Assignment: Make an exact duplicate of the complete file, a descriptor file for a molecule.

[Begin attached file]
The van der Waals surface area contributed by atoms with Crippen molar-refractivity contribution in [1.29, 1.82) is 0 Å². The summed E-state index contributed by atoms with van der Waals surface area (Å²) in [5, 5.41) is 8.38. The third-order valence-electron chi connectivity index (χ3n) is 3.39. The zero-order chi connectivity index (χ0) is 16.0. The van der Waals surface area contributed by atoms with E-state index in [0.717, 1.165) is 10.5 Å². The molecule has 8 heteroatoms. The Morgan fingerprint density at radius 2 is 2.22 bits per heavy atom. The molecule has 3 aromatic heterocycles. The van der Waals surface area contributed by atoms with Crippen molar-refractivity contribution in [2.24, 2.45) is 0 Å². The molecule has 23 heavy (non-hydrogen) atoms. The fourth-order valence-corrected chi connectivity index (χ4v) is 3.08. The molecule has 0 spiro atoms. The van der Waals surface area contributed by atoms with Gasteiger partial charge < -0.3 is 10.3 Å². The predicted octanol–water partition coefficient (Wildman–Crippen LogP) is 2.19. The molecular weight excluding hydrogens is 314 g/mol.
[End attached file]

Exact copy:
The van der Waals surface area contributed by atoms with Crippen molar-refractivity contribution in [1.29, 1.82) is 0 Å². The summed E-state index contributed by atoms with van der Waals surface area (Å²) in [5, 5.41) is 8.38. The third-order valence-electron chi connectivity index (χ3n) is 3.39. The zero-order chi connectivity index (χ0) is 16.0. The van der Waals surface area contributed by atoms with E-state index in [0.717, 1.165) is 10.5 Å². The molecule has 8 heteroatoms. The Morgan fingerprint density at radius 2 is 2.22 bits per heavy atom. The molecule has 3 aromatic heterocycles. The van der Waals surface area contributed by atoms with Crippen molar-refractivity contribution in [2.24, 2.45) is 0 Å². The molecule has 23 heavy (non-hydrogen) atoms. The fourth-order valence-corrected chi connectivity index (χ4v) is 3.08. The molecule has 0 spiro atoms. The van der Waals surface area contributed by atoms with Gasteiger partial charge < -0.3 is 10.3 Å². The predicted octanol–water partition coefficient (Wildman–Crippen LogP) is 2.19. The molecular weight excluding hydrogens is 314 g/mol.